By Dave Bauer, senior vice president of government relations, ARTBA
Congress continued this week to make progress on completing an FY 2017 transportation appropriations bill that would increase highway investment by $900 million and public transportation funding by at least $500 million. The Senate May 19 approved 89-8 its version of the transportation investment measure. The House Transportation Housing & Urban Development Appropriations Subcommittee May 18 also unanimously approved its proposed transportation funding bill.
The two plans largely adhere to the investment levels called for in 2015’s Fixing America’s Surface Transportation (FAST) Act. The only difference is that both proposals would provide slightly more than the $2.3 billion the FAST Act authorizes for transit capital investment grants—Congress provided $124 million less than the FAST Act recommended in FY 2016. The measures also continue Airport Improvement Program (AIP) investment at the $3.35 billion level that has been in place since FY 2012 and funding for the Obama Administration’s TIGER grant program that supports a variety of multi-modal transportation projects. Specific investment levels for the House and Senate plans are listed in the table below.
Both the House and Senate measures also include identical common sense limitations—sought for the second consecutive year by ARTBA and AGC of America—on an Obama Administration push to allow state and local governments to impose geographic, economic and other hiring preferences on federal-aid highway and public transportation projects. The measures would allow the U.S. Department of Transportation to approve such hiring preferences only if the recipient agency certifies: the existence of a sufficient qualified labor pool in the jurisdiction; that no existing workers would be displaced; and no planned projects would be delayed due to associated cost increases. While there is still work to do, inclusion of this important provision in both chamber’s version of the transportation funding bill puts us in great position to continue the certification requirements in 2017.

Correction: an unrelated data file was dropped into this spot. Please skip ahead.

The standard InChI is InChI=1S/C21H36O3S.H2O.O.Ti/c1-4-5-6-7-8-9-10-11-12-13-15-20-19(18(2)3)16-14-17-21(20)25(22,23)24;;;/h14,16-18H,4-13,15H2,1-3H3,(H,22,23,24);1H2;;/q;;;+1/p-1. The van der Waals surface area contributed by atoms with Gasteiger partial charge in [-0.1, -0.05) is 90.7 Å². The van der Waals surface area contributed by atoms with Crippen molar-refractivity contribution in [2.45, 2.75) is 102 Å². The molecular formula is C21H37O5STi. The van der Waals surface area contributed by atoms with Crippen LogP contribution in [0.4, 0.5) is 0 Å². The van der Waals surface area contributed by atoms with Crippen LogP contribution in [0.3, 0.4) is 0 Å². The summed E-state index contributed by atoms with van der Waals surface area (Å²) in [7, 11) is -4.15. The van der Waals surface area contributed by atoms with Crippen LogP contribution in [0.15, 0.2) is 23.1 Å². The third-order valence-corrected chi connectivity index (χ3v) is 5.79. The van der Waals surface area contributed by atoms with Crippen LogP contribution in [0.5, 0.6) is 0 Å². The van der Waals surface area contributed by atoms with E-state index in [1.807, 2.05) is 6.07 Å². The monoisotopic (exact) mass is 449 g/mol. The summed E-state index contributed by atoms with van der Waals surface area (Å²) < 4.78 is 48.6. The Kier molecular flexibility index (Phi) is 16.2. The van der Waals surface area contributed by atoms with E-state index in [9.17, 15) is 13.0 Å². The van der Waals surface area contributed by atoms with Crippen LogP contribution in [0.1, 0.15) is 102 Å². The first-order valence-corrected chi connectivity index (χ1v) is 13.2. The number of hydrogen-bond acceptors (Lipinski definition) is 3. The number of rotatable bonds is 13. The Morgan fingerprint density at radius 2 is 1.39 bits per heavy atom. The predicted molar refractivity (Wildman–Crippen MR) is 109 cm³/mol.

The next stop for the House bill is consideration May 24 by the full House Appropriations Committee. Senate action is now completed until the two chambers begin the process of reconciling the two proposals.